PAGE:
NYON: Europe’s 53 national associations want FIFA to adopt ‘the Olympic option’ to restrict the terms in office of future presidents of the world federation writes KEIR RADNEDGE.
This would mean that from 2015, when long-serving Sepp Blatter has promised to step down, his successor could serve a maximum of a first term of eight years and a second of four years.
Such a system was adopted by the International Olympic Committee in its restructuring after the Salt Lake City scandal. Belgian Jacques Rogge began his initial eight-year term in 2001, was re-elected unopposed in 2009 for the allotted subsequent four years and must retire next September.
UEFA’s federations were meeting by demand of FIFA’s ‘reform manager’ – Germany’s Theo Zwanziger – to discuss proposed amendments to the world federation’s governing statutes.
The general secretaries of all six world confederations (Africa, Asia, CONCACAF, Europe, Oceania and South America) have been commissioned to assess regional feedback.
This was Europe’s open and transparent method for both informing and tying the hands of Gianni Infantino, the UEFA general secretary. Other confederations may not be as forthcoming or as democratic.
Infantino conducted the meeting which was attended by the presidents and general secretaries of the 53 members plus all UEFA’s delegates on the FIFA exco including European president Michel Platini who is favoured to succeed Blatter.
On other reform issues UEFA opposed its own chosen delegates being vetted by FIFA’s new audit and compliance committee, rejected any expansion of the FIFA exco with representatives of other spheres of the game (clubs, referees, etc) and opposed term limits for appointees.
However it backed a FIFA appointee age limit of 72 as well as maintaining both the British vice-presidency and the set-up of the International Board. However it demanded greater accountability as to how FIFA wields its four votes on the law-making body.
One recent complaint by Platini was that Blatter cast all four FIFA votes at IFAB without reference to the exco.
UEFA’s unanimous declaration
** After meeting in Nyon today [Thursday, January 24, 2013], the 53 European FIFA member associations have unanimously adopted a declaration regarding proposed amendments to the FIFA Statutes.
The 53 European FIFA member associations have unanimously adopted a declaration regarding proposed amendments to the FIFA Statutes following a meeting of the associations’ presidents and general secretaries at the House of European Football in Nyon.
The meeting, conducted by UEFA General Secretary Gianni Infantino and attended by UEFA President Michel Platini together with the members of the UEFA Executive Committee, was requested by FIFA as part of a consultation process with all member associations regarding possible statutory amendments.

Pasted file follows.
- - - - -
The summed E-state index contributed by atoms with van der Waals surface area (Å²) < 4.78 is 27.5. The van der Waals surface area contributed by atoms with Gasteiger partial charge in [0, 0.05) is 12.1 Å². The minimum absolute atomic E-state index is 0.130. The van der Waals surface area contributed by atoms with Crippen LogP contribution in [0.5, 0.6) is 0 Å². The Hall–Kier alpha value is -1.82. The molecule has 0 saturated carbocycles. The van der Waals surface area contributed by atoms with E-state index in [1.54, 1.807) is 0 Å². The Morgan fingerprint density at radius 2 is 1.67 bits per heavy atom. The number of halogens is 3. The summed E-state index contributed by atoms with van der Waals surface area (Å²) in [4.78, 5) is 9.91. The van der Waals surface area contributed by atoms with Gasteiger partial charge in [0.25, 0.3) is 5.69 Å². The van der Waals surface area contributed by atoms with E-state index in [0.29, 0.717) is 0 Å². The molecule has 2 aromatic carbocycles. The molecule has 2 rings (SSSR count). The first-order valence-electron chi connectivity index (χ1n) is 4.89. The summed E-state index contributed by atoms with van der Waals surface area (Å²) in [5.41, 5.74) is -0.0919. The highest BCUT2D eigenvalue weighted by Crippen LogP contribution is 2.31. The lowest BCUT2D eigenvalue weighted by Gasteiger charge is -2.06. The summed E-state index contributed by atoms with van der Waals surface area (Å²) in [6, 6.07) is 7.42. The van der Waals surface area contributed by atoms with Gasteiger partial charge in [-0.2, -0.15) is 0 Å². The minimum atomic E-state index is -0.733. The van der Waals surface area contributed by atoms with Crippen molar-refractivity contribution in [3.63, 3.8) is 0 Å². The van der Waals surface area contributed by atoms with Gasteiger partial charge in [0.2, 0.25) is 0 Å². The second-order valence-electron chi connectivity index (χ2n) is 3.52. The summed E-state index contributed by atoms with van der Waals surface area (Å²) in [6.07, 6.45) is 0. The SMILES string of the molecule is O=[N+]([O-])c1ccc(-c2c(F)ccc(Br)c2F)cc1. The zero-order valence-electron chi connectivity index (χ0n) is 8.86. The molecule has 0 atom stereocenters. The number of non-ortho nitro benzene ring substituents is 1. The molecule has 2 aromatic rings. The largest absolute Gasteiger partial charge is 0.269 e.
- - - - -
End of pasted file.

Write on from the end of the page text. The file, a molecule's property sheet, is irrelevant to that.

Discussions included a review of the amendments to the FIFA Statutes approved at the 2012 FIFA Congress; remaining proposed amendments to the FIFA Statutes; and other potential amendments focusing on good governance matters related to the FIFA Statutes.
Among the key points of the declaration, the member associations were of the opinion that members of the FIFA Executive Committee should continue to be appointed by the continental confederations, and that confirmation by the FIFA Congress would not be necessary.
In addition, any integrity checks on FIFA Executive Committee members should be carried out by the confederations.
The full declaration reads as follows:
Declaration of the 53 European FIFA member associations regarding the revision of the FIFA Statutes
I. Introductory remarks
Following the meeting of the presidents and general secretaries of the 53 European FIFA member associations in Nyon on 24 January 2013, the 53 European FIFA member associations unanimously adopt this declaration in relation to the outstanding statutory amendments proposed by FIFA in order to improve its governance.
II. Amendment proposals
1. Confirmation of the members of the FIFA Executive Committee:
• Members of the FIFA Executive Committee shall be appointed by the confederations as they are today. There is no need for members of the FIFA Executive Committee to be ‘confirmed’ by the FIFA Congress;
• If ‘integrity checks’ are needed for members of the FIFA Executive Committee such checks shall be conducted at confederation level on the basis of agreed minimum criteria. In particular, a person who has been banned by a sports disciplinary organ for corruption, match-fixing, doping or violence shall not be eligible to become a FIFA Executive Committee member.